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28 Aug 17 13:30

There is no doubt that connected devices are the next big thing in the Internet of Things and in (re)insurance.

The global smart home market is expected to grow at a yearly rate of 14.5% between 2017 and 2022, according to a Zion market research report.

The insurance industry is figuring out ways to connect to this market because carriers see smart homes as a great way to engage with customers, increase their customer base, provide more value-added services, write more policies and improve their overall market brand.

How do customers feel? Spoiler alert: not exactly the same.

Nearly 80% of consumers surveyed worried about security of information, and 73% worried about privacy. There is also increased cost and complexity of installing these devices, and more interactions with service providers. 92% of consumers see the increased interaction as a negative.

Why the enthusiasm gap? And what can we do to bridge it?

Digging into the disconnect:
It is surprising to read the findings in the recent report published by NTTData on IoT Disruption and Opportunity in the U.S. Insurance industry.
-77% of carriers believe they really care about increasing the consumers' safety and security, whereas 26% of consumers believe that.
-84% of carriers think agents help consumers optimize coverage, whereas 21% of consumers think that.
-61% of consumers feel price was important, whereas only 41% of carriers feel that.
-22% of consumers are sold on the idea of smart homes compared to 55% of carriers who feel the same.

How can we bridge the gap?
Client engagement: Existing partnerships with security device providers give the carrier an opportunity to go meet the customer in person when the device is being installed and have a meaningful interaction. Meaningful interactions are a must. Maybe the industry develops an app where the customer can access his/her insurance policy on all their smart devices. And there could be links to recommended service providers for home repairs with electricians, plumbers, contractors, etc.

Interaction with agents: Not all customers value cost effectiveness over relationships. Some choose to stay with their current agent even when presented with a better offer simply due to an existing relationship. We must connect with these agents. They have a better relationship with the seeker and understand their buying behaviour, which can help get our message through and connect better.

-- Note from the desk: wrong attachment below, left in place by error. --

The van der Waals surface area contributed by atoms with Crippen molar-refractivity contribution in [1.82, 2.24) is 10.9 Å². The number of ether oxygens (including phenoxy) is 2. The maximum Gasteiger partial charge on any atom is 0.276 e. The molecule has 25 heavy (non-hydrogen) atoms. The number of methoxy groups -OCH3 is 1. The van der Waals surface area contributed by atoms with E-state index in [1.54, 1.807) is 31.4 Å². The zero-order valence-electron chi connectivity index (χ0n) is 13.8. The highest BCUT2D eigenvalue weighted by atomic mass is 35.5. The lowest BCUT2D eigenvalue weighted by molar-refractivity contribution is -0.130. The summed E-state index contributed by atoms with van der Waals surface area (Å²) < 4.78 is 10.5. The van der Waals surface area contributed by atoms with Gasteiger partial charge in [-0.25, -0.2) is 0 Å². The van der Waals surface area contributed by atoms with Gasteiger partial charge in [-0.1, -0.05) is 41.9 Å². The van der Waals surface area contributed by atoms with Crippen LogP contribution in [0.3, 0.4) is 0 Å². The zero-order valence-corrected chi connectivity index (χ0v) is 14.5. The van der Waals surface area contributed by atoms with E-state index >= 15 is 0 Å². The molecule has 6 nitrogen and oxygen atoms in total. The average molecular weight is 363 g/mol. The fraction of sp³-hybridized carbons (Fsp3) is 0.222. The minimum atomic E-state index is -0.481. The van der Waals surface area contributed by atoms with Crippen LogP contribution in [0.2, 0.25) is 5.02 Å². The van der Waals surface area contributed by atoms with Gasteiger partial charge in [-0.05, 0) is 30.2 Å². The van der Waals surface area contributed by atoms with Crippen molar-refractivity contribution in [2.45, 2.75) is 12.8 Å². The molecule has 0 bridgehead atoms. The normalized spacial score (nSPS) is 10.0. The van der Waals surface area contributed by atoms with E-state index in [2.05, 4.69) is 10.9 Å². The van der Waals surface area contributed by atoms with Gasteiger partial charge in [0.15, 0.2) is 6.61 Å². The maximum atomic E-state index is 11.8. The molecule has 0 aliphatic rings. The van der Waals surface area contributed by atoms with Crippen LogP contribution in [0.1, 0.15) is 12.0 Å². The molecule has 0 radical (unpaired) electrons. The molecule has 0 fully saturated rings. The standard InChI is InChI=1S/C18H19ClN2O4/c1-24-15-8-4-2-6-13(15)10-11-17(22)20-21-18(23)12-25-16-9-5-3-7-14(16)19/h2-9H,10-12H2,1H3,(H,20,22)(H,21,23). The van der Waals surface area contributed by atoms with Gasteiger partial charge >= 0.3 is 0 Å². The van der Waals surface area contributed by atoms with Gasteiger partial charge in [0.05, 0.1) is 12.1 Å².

Data security: Customers may be willing to share data and usage patterns from lights or smoke detectors but they may not be willing to use cameras. The potential for data misuse is worrisome to many. We have to find ways to convince the customer that data will be used for the benefit of the customer only, and not for other purposes like policy cancellation, increasing premiums, etc.

Focus on value-added services: So what kind of discounts are there for using smart devices? One thing that I learned during my conversations with agents is that protected homes do not fetch a great discount, at the max maybe $20 a month. One way to offset this is to focus more on value-added services. This might have the added benefit of getting millennials more interested.

Overall, I think we are headed in the right direction. However, we need to broaden our focus to various issues that are currently of key concern to consumers. When all parties involved work together, we can definitely reach our goal of a "smart community."


Category: Other

Tags: #Smart Homes, #IoT.


1 Comment

anniecbai - 4 Sep 2017, 9:49 p.m.

You ask excellent questions, Lavanya. In the areas of privacy and data security, we internally espouse the principles of transparency and accountability, which are internationally recognized principles enbodied in laws from the EU to Canada and emerging in LatAm. Our Group Data Protection Policy and framework rest on these principles and we've seen that being pro-active about risks and "issues" and then transparent about our data practices benefits our clients, their policyholders, and then returns to us as trust. I like to share with colleagues the work that Fitbit did with the Center for Democracy & Technology to internalize privacy principles and best practices into their entire data lifecycle: similar concepts can be applied to IoT. https://cdt.org/insight/cdt-fitbit-report-privacy-practices-rd-wearables-industry/


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